The West

MH17 victims step closer to home
MH17 victims step closer to home

A refrigerated train carrying the remains of Australian and other victims of downed Malaysia Airlines flight MH17 has arrived in Ukraine's second-biggest city, Kharkiv, where it is expected to be met by senior Australian officials.

This will begin the process of Operation Bring Them Home in earnest.

The bodies will be offloaded at Balashovka cargo rail station, alongside an old industrial plant just southeast of the city centre.

Outside the guarded complex, where the bodies will be taken from the train, there were intense discussions between Dutch officials and members of the Special Malaysia Disaster Assistance and Rescue Team (SMART).

The Dutch, who are leading the identification and crash investigation missions, weren't able to allow all of the SMART team members into the controlled area. Just 20 were granted access. All journalists have been banned from entering the restricted zone, too.

One Malaysian reporter told AAP: “Why haven't they let us in?“

“It is out plane - we have to show the Malaysian prime minister.”

Dutch forensic specialists, while hopeful the bodies can be transferred relatively quickly to the Netherlands for identification, are aware they have a large task ahead of them.

A spokeswoman told AAP some of the remains could have to be repacked before being placed on a Dutch C130 Hercules military plane.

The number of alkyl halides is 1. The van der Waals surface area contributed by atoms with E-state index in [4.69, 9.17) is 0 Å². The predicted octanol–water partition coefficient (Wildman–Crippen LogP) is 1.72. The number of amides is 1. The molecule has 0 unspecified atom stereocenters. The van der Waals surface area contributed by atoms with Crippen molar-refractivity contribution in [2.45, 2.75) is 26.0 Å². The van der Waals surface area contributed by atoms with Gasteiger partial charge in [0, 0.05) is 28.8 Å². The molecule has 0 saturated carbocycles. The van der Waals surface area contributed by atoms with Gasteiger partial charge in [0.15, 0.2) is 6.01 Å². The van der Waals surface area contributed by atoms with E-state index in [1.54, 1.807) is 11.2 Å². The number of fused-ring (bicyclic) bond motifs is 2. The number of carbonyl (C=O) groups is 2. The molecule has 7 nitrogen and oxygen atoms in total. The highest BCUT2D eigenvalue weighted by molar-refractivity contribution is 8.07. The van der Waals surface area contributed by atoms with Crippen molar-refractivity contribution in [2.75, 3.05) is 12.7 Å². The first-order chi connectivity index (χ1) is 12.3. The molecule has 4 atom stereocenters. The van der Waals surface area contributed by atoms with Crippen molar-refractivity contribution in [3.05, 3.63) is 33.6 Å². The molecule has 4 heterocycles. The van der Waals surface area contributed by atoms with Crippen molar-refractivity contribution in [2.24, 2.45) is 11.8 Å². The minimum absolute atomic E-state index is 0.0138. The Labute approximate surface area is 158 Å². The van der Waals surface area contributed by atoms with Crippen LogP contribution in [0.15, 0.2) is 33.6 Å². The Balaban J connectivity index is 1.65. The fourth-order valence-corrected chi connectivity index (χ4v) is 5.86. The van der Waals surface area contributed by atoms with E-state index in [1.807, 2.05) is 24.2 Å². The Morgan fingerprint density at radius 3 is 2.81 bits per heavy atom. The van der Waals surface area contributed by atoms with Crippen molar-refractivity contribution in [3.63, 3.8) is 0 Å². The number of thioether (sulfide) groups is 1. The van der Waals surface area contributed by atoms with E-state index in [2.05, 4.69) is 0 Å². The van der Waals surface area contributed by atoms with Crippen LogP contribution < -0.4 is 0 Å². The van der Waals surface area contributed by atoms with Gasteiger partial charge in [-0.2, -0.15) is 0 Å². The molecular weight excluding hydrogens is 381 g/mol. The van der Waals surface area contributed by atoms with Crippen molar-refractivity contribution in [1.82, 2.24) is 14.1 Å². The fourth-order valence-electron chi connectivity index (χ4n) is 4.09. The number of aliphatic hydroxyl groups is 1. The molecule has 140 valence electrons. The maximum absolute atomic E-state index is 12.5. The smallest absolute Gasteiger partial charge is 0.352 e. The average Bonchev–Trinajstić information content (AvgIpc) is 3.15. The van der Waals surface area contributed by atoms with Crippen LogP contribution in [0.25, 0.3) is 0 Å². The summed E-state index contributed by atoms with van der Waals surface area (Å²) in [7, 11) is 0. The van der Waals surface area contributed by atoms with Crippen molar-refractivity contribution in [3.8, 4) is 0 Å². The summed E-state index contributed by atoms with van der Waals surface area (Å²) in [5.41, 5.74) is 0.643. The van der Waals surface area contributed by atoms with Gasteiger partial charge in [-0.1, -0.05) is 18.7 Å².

The bodies are also expected to pass through security scans.

Malaysian investigators have taken possession of the two black boxes from the flight, which will shed light on cockpit conversations and flight data in MH17's final moments.

Up to 39 Australian citizens and residents were among the 298 people killed when MH17 was downed, likely by a missile fired by Russia-backed separatists. The Netherlands lost almost 200 people on MH17.

The transfer of the bodies is expected to be observed by Australia's ambassador to Ukraine, Jean Dunn, and a defence attache from London.

Two other Australian consular officials are later expected to travel on the C130 Hercules to Amsterdam.

The plane will be greeted there by Australia's ambassador to the Netherlands, Neil Mules, and a defence attache from The Hague.

In Holland, forensic experts from Australia will assist in the identification process.

A number are already on the ground while many more are understood to be en route.

The identification process will likely involve using both DNA and dental records.

Canberra is hoping for a “speedy turnaround” with the Australian victims being repatriated on a RAAF aircraft.


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